"In the deep dark woods / Alone with my fears / Under the jackpine / the sky was galvanized," avant-indie rock veteran John Vanderslice sings on "Raw Wood," off his new record, Dagger Beach. Vanderslice's dissection of his fears renders his latest outing mesmeric.
I adore this song, and the video makes me love it all the more. "Green Blood" is from Sonny and the Sunsets' new album, Antenna to the Afterworld. It's a record filled with cinematic tales, told simply with guitars, bass and drums. And none of those tales are told as endearingly as they are in this song and video about love on a distant planet.
We get a lot of mail at NPR Music, and amid the American Girl catalogs we never ordered is a slew of smart questions about how music fits into our lives — and, this week, how first-time music-festival attendees can survive and thrive in an overwhelming setting.
Kendall Levinson writes: "Any advice for a young person going to his or her first music festival this summer? Any tips for preparation or survival would be appreciated."
"Plastic Cup," the moody opening cut to Low's latest album, The Invisible Way, recalls a friend's substance abuse, a lifetime of dependence on others and a soul-crushing future of pointless drug tests. But in a strange new video for the song, director Ryley Fogg takes those themes in a dark and curious direction. Creepy, hooded figures intercut with black-and-white images of the band performing in period costumes.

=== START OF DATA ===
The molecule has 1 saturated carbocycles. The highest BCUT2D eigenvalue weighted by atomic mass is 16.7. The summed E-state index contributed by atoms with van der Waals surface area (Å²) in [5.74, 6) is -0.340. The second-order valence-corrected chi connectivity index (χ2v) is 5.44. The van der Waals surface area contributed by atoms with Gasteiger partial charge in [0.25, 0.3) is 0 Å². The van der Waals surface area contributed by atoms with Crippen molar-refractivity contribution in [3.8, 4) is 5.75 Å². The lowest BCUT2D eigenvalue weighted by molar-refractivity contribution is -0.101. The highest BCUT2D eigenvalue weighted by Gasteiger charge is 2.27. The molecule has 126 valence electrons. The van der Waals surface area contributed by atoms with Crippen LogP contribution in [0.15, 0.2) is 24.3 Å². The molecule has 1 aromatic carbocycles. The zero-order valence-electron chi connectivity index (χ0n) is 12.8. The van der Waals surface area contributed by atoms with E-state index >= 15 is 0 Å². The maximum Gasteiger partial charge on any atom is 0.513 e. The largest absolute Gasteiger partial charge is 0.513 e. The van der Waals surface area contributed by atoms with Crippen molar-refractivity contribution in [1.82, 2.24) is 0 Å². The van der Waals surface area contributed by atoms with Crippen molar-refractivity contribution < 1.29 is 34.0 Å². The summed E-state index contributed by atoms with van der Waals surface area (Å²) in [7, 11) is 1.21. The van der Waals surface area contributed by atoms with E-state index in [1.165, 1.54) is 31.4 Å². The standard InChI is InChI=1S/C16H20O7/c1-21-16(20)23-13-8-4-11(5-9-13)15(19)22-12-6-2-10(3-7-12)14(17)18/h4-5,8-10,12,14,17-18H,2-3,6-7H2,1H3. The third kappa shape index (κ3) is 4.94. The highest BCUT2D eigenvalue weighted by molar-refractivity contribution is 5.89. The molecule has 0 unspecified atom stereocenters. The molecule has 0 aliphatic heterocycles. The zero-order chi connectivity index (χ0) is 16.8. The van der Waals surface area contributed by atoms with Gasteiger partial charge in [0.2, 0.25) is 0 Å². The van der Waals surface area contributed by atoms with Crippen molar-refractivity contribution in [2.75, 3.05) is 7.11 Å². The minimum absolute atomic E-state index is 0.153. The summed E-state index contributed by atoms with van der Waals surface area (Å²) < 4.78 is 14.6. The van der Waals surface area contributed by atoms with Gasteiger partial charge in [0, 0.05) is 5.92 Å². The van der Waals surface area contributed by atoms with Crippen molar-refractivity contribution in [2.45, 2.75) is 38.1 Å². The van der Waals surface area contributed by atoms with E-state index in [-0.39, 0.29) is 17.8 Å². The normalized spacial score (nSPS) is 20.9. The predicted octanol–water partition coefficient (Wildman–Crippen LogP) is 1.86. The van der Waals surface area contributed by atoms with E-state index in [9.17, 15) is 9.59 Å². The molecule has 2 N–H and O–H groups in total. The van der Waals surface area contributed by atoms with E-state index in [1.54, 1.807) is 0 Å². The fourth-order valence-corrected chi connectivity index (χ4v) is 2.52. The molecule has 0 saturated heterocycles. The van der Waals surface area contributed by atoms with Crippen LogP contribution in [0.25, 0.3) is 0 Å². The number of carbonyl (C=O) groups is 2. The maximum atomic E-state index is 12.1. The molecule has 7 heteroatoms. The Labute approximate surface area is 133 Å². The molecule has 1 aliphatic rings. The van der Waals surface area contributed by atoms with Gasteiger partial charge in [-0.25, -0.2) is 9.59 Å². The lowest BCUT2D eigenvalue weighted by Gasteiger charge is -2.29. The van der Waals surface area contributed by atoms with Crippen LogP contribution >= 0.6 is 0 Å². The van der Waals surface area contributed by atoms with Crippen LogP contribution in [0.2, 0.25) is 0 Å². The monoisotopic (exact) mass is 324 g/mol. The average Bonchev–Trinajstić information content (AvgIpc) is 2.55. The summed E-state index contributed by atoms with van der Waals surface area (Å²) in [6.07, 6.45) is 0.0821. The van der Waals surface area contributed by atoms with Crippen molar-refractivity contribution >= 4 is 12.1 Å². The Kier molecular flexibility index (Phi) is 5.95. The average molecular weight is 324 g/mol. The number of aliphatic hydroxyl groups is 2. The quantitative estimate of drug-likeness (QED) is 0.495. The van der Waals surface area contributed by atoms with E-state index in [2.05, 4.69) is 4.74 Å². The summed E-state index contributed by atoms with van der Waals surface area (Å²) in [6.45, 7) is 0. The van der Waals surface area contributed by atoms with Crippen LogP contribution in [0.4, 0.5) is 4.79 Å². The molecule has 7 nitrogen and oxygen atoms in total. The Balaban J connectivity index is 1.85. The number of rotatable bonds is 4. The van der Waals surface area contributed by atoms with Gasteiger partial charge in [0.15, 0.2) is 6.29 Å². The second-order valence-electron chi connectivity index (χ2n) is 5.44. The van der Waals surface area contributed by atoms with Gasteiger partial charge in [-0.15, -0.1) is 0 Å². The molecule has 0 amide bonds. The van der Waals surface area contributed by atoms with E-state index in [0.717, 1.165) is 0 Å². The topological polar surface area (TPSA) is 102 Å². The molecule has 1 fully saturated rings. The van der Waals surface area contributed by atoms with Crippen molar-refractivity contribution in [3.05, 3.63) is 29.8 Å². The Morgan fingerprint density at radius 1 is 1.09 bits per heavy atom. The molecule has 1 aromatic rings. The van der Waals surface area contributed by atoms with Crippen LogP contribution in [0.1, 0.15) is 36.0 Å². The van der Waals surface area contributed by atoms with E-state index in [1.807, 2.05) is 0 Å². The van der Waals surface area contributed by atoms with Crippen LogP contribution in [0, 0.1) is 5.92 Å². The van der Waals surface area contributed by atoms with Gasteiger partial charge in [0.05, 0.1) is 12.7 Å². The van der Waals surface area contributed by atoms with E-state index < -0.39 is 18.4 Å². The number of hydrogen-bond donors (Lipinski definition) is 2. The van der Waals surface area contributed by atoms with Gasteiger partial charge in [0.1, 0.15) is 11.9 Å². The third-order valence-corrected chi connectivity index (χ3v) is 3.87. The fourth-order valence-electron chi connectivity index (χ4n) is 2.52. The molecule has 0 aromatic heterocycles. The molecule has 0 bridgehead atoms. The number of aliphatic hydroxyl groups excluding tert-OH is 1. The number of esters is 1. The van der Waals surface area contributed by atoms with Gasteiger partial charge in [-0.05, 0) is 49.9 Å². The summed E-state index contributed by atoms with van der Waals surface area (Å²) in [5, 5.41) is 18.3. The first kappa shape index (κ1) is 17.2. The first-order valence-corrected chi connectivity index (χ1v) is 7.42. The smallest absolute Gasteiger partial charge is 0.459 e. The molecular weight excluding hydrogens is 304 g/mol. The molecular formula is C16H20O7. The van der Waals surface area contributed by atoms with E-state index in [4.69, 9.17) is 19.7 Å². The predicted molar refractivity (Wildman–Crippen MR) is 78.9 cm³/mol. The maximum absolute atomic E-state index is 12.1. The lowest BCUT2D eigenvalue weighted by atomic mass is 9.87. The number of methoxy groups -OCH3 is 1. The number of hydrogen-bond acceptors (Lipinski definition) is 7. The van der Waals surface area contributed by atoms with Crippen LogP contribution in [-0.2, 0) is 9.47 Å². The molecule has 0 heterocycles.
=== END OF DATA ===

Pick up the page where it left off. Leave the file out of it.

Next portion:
Originally published on Wed September 25, 2013 3:53 pm
Stephen King, John Mellencamp and T-Bone Burnett's collaboration on the musical Ghost Brothers of Darkland County began 13 years ago. Inspiration for the story came when Mellencamp bought a vacation cabin; he says he found out just after closing that the home was the site of the tragic death of two brothers and the girl they both loved.
When a band called The National made its debut more than a decade ago, it was considered an underdog in a busy independent music scene. The lead singer's melancholy baritone and the lush instrumentation didn't always fit the irony-laden swagger of the aughts. The National has endured, and these days it has a hard-won following. It headlines big concert halls and late-night talk shows.
Guy Davis, Shemekia Copeland, Corey Harris, Alvin Youngblood Hart, and Taj Mahal join forces for 'True Blues', a collaboration of the most prominent blues musicians currently playing today. Individually and as an ensemble they explore the genre's history from its roots to current day.
The compilation consists of live material recorded at various venues in the U.S., including Jazz At Lincoln Center, The House Of Blues in Los Angeles CA, The Howard Theatre in Washington DC, and Rams Head On Stage in Annapolis, MD.